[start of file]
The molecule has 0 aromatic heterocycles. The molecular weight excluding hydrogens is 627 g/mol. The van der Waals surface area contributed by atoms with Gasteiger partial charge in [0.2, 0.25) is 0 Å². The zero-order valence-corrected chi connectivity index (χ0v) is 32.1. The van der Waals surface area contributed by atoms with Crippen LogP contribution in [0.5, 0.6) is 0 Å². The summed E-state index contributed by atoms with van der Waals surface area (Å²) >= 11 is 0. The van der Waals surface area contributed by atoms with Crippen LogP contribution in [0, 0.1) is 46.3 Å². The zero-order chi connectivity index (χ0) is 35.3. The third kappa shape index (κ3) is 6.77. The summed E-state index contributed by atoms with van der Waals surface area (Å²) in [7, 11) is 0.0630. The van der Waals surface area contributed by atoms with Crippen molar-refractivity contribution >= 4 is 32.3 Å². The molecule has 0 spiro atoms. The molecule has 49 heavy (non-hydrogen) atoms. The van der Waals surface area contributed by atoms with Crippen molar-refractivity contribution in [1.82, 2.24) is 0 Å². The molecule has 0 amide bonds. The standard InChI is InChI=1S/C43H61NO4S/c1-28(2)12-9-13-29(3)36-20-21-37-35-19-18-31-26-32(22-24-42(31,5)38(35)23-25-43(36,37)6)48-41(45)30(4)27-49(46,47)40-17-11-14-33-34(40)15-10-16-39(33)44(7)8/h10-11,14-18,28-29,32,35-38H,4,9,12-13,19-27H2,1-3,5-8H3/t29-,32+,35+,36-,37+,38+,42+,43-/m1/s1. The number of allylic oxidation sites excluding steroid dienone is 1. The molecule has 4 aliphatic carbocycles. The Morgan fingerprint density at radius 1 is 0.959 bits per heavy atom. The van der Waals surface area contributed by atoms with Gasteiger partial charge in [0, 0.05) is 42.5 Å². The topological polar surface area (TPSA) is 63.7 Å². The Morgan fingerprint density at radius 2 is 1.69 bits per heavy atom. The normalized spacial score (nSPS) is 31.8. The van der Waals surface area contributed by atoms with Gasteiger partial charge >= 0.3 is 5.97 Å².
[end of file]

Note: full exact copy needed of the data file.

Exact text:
The molecule has 0 aromatic heterocycles. The molecular weight excluding hydrogens is 627 g/mol. The van der Waals surface area contributed by atoms with Gasteiger partial charge in [0.2, 0.25) is 0 Å². The zero-order valence-corrected chi connectivity index (χ0v) is 32.1. The van der Waals surface area contributed by atoms with Crippen LogP contribution in [0.5, 0.6) is 0 Å². The summed E-state index contributed by atoms with van der Waals surface area (Å²) >= 11 is 0. The van der Waals surface area contributed by atoms with Crippen LogP contribution in [0, 0.1) is 46.3 Å². The zero-order chi connectivity index (χ0) is 35.3. The third kappa shape index (κ3) is 6.77. The summed E-state index contributed by atoms with van der Waals surface area (Å²) in [7, 11) is 0.0630. The van der Waals surface area contributed by atoms with Crippen molar-refractivity contribution >= 4 is 32.3 Å². The molecule has 0 spiro atoms. The molecule has 49 heavy (non-hydrogen) atoms. The van der Waals surface area contributed by atoms with Crippen molar-refractivity contribution in [1.82, 2.24) is 0 Å². The molecule has 0 amide bonds. The standard InChI is InChI=1S/C43H61NO4S/c1-28(2)12-9-13-29(3)36-20-21-37-35-19-18-31-26-32(22-24-42(31,5)38(35)23-25-43(36,37)6)48-41(45)30(4)27-49(46,47)40-17-11-14-33-34(40)15-10-16-39(33)44(7)8/h10-11,14-18,28-29,32,35-38H,4,9,12-13,19-27H2,1-3,5-8H3/t29-,32+,35+,36-,37+,38+,42+,43-/m1/s1. The number of allylic oxidation sites excluding steroid dienone is 1. The molecule has 4 aliphatic carbocycles. The Morgan fingerprint density at radius 1 is 0.959 bits per heavy atom. The van der Waals surface area contributed by atoms with Gasteiger partial charge in [0, 0.05) is 42.5 Å². The topological polar surface area (TPSA) is 63.7 Å². The Morgan fingerprint density at radius 2 is 1.69 bits per heavy atom. The normalized spacial score (nSPS) is 31.8. The van der Waals surface area contributed by atoms with Gasteiger partial charge >= 0.3 is 5.97 Å².